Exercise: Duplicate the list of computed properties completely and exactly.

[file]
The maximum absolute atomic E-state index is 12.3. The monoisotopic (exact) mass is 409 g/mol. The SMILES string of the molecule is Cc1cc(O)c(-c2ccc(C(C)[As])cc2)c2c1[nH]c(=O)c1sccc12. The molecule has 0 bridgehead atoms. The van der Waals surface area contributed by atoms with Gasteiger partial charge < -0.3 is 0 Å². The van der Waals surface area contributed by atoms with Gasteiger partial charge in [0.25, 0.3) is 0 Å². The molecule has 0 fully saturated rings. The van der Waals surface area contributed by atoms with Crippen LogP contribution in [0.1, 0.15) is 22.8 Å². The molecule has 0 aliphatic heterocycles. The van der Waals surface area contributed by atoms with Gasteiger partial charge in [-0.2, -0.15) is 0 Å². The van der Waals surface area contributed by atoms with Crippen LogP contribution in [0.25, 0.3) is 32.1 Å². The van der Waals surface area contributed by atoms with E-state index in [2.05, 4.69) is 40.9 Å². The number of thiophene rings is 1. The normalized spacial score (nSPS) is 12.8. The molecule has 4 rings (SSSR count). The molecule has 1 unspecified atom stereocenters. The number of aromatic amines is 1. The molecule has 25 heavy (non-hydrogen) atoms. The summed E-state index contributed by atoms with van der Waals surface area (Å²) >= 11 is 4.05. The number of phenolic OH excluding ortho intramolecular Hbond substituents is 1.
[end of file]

The maximum absolute atomic E-state index is 12.3. The monoisotopic (exact) mass is 409 g/mol. The SMILES string of the molecule is Cc1cc(O)c(-c2ccc(C(C)[As])cc2)c2c1[nH]c(=O)c1sccc12. The molecule has 0 bridgehead atoms. The van der Waals surface area contributed by atoms with Gasteiger partial charge < -0.3 is 0 Å². The van der Waals surface area contributed by atoms with Gasteiger partial charge in [0.25, 0.3) is 0 Å². The molecule has 0 fully saturated rings. The van der Waals surface area contributed by atoms with Crippen LogP contribution in [0.1, 0.15) is 22.8 Å². The molecule has 0 aliphatic heterocycles. The van der Waals surface area contributed by atoms with Gasteiger partial charge in [-0.2, -0.15) is 0 Å². The van der Waals surface area contributed by atoms with Crippen LogP contribution in [0.25, 0.3) is 32.1 Å². The van der Waals surface area contributed by atoms with E-state index in [2.05, 4.69) is 40.9 Å². The number of thiophene rings is 1. The normalized spacial score (nSPS) is 12.8. The molecule has 4 rings (SSSR count). The molecule has 1 unspecified atom stereocenters. The number of aromatic amines is 1. The molecule has 25 heavy (non-hydrogen) atoms. The summed E-state index contributed by atoms with van der Waals surface area (Å²) >= 11 is 4.05. The number of phenolic OH excluding ortho intramolecular Hbond substituents is 1.